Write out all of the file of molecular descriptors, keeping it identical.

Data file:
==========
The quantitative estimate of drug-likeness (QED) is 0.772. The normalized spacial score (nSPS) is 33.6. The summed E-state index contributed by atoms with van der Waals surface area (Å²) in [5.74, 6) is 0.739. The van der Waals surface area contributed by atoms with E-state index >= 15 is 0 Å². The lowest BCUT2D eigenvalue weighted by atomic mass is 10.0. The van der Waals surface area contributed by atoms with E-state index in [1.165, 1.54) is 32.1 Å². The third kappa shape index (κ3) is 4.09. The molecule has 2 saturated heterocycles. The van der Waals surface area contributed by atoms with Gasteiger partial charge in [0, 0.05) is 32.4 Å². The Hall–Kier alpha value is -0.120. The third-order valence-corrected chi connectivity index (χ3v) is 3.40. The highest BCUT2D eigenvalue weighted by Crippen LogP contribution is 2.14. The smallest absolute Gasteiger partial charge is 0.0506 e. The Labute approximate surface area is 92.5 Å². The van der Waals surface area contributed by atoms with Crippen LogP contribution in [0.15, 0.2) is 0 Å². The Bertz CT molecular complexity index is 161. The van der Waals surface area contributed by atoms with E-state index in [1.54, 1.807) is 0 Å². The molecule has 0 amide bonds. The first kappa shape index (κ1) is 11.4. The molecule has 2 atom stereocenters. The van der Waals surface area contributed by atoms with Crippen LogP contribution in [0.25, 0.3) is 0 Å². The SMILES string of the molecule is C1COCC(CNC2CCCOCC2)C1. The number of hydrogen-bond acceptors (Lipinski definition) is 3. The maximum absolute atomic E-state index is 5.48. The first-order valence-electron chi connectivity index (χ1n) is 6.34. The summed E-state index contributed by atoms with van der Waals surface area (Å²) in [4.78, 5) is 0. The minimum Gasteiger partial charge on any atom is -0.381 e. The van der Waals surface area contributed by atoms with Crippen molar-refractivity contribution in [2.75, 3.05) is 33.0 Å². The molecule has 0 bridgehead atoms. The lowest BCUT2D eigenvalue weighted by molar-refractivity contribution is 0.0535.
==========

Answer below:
The quantitative estimate of drug-likeness (QED) is 0.772. The normalized spacial score (nSPS) is 33.6. The summed E-state index contributed by atoms with van der Waals surface area (Å²) in [5.74, 6) is 0.739. The van der Waals surface area contributed by atoms with E-state index >= 15 is 0 Å². The lowest BCUT2D eigenvalue weighted by atomic mass is 10.0. The van der Waals surface area contributed by atoms with E-state index in [1.165, 1.54) is 32.1 Å². The third kappa shape index (κ3) is 4.09. The molecule has 2 saturated heterocycles. The van der Waals surface area contributed by atoms with Gasteiger partial charge in [0, 0.05) is 32.4 Å². The Hall–Kier alpha value is -0.120. The third-order valence-corrected chi connectivity index (χ3v) is 3.40. The highest BCUT2D eigenvalue weighted by Crippen LogP contribution is 2.14. The smallest absolute Gasteiger partial charge is 0.0506 e. The Labute approximate surface area is 92.5 Å². The van der Waals surface area contributed by atoms with Crippen LogP contribution in [0.15, 0.2) is 0 Å². The Bertz CT molecular complexity index is 161. The van der Waals surface area contributed by atoms with E-state index in [1.54, 1.807) is 0 Å². The molecule has 0 amide bonds. The first kappa shape index (κ1) is 11.4. The molecule has 2 atom stereocenters. The van der Waals surface area contributed by atoms with Crippen LogP contribution in [0.25, 0.3) is 0 Å². The SMILES string of the molecule is C1COCC(CNC2CCCOCC2)C1. The number of hydrogen-bond acceptors (Lipinski definition) is 3. The maximum absolute atomic E-state index is 5.48. The first-order valence-electron chi connectivity index (χ1n) is 6.34. The summed E-state index contributed by atoms with van der Waals surface area (Å²) in [4.78, 5) is 0. The minimum Gasteiger partial charge on any atom is -0.381 e. The van der Waals surface area contributed by atoms with Crippen molar-refractivity contribution in [2.75, 3.05) is 33.0 Å². The molecule has 0 bridgehead atoms. The lowest BCUT2D eigenvalue weighted by molar-refractivity contribution is 0.0535.